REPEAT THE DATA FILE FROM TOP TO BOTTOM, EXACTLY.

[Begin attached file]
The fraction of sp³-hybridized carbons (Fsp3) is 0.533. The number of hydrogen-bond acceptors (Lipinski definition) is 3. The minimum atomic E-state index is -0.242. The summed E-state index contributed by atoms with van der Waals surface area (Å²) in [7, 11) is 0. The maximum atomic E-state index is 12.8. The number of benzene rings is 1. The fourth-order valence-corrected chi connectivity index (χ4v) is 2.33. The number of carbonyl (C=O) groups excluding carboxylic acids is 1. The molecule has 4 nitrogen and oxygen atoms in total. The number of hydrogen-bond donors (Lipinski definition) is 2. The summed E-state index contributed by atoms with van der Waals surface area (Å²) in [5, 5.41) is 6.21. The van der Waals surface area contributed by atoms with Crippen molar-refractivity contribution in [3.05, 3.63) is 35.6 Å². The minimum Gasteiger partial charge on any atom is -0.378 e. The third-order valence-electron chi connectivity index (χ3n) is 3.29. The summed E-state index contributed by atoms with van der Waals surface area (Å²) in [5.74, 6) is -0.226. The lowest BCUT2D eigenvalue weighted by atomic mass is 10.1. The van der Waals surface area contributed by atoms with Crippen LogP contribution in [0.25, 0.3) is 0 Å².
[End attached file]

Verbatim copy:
The fraction of sp³-hybridized carbons (Fsp3) is 0.533. The number of hydrogen-bond acceptors (Lipinski definition) is 3. The minimum atomic E-state index is -0.242. The summed E-state index contributed by atoms with van der Waals surface area (Å²) in [7, 11) is 0. The maximum atomic E-state index is 12.8. The number of benzene rings is 1. The fourth-order valence-corrected chi connectivity index (χ4v) is 2.33. The number of carbonyl (C=O) groups excluding carboxylic acids is 1. The molecule has 4 nitrogen and oxygen atoms in total. The number of hydrogen-bond donors (Lipinski definition) is 2. The summed E-state index contributed by atoms with van der Waals surface area (Å²) in [5, 5.41) is 6.21. The van der Waals surface area contributed by atoms with Crippen molar-refractivity contribution in [3.05, 3.63) is 35.6 Å². The minimum Gasteiger partial charge on any atom is -0.378 e. The third-order valence-electron chi connectivity index (χ3n) is 3.29. The summed E-state index contributed by atoms with van der Waals surface area (Å²) in [5.74, 6) is -0.226. The lowest BCUT2D eigenvalue weighted by atomic mass is 10.1. The van der Waals surface area contributed by atoms with Crippen LogP contribution in [0.25, 0.3) is 0 Å².